L. Douglas Wilder School of Government and Public Affairs

L. Douglas Wilder School of Government and Public Affairs



Meet the Newest Rams - Ethan Wright

Ethan Wright, a new Wilder School student
Ethan Wright, a new Wilder School student

Manassas, Virginia; L. Douglas Wilder School of Government and Public Affairs, Honors College

The pandemic has affected everyone in unimaginable ways. For Wright, it led to a mammoth awakening. 

“To put it bluntly, I became a communist,” Wright said. “I realized that politics is not the way we’re going to get about change.”

That’s quite a shift for someone who, before transferring to VCU this semester as a junior, had already been part of three successful political campaigns for candidates in Northern Virginia.

Immediately after high school, Wright took a gap year where he worked first on Jennifer Wexton’s 2018 congressional campaign. He joined at a time when the other interns — mostly college students — were returning to school. So at 18 he became the senior field intern. Wexton won, leaving her previous state senate seat open, requiring a special election to fill it. 

“And I had clearly done good enough work to be recommended to be an actual paid field organizer, rather than an intern for that special election,” Wright said. “The woman I was working for, Jennifer Boysko, won that race.”

Wright later worked on Suhas Subramanyam’s successful campaign for the Virginia House of Delegates. He then attended George Mason University for one semester before COVID-19 hit, sending all of his classes online.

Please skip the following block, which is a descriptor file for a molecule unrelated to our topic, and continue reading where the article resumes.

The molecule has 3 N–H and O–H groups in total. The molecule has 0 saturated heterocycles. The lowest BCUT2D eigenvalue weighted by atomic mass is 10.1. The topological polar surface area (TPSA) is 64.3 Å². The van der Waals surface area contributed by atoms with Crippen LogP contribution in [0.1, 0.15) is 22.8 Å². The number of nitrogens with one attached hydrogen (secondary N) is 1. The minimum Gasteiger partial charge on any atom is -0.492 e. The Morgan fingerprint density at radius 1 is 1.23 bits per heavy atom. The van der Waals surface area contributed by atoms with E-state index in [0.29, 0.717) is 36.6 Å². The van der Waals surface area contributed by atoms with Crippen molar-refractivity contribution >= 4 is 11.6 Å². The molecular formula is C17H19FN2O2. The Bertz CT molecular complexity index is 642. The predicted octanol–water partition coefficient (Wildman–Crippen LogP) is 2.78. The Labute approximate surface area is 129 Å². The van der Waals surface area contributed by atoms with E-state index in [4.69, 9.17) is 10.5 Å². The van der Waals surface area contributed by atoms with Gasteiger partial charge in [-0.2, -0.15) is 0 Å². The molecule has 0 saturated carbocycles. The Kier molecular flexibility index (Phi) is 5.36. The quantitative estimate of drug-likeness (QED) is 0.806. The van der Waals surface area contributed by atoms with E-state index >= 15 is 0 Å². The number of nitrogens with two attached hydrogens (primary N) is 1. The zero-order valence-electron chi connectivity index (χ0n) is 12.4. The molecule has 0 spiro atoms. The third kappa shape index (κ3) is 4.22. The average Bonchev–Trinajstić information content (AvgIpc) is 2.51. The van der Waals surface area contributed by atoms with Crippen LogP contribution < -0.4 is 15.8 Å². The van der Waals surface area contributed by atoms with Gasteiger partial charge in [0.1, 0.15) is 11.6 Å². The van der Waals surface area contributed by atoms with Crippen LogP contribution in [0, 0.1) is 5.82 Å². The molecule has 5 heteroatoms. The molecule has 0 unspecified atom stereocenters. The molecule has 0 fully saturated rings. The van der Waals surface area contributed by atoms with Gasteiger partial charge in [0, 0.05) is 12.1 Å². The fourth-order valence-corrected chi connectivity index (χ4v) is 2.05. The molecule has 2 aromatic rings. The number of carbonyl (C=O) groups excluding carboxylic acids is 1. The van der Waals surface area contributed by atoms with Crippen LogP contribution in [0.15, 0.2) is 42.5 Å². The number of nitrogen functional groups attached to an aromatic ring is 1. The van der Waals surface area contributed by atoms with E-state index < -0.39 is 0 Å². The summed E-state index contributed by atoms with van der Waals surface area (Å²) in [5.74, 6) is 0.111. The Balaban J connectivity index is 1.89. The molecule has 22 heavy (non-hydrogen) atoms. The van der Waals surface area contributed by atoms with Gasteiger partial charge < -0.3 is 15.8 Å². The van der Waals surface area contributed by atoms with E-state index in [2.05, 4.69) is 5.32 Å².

“So this is my first real college experience of actually being immersed in the campus,” he said.

After transferring to VCU, Wright changed his major from political science to urban and regional studies.

“Even if I was campaigning for the most progressive candidate, it still felt like reformism,” Wright said of his leftist leanings. “To me … reformism isn’t the harm reduction we think it is. Being immersed in it, I know politics is all about compromise. But when compromise is about people’s lives and livelihood and their housing, that leads perfectly into why I want to do urban and regional studies.

“I want to revolutionize what cities are and what we think are guaranteed rights. Because I want to be a city planner that believes that housing is a human right. I want to be a city planner that expands exponentially transportation and makes it accessible and free. And figure out why cities are also food deserts in so many places. And realize that food isn’t a privilege.”

Wright plans to minor in Spanish and, hopefully, theater. He’s also getting involved with student organizations that focus on mutual aid, including Ram Pantry.

“I would love to find ways to get involved with the student body, but also the community as well,” Wright said. “So if I don’t find a space for that, then I’ll make one.” 

This story "Meet the newest Rams" originally appeared on VCU News.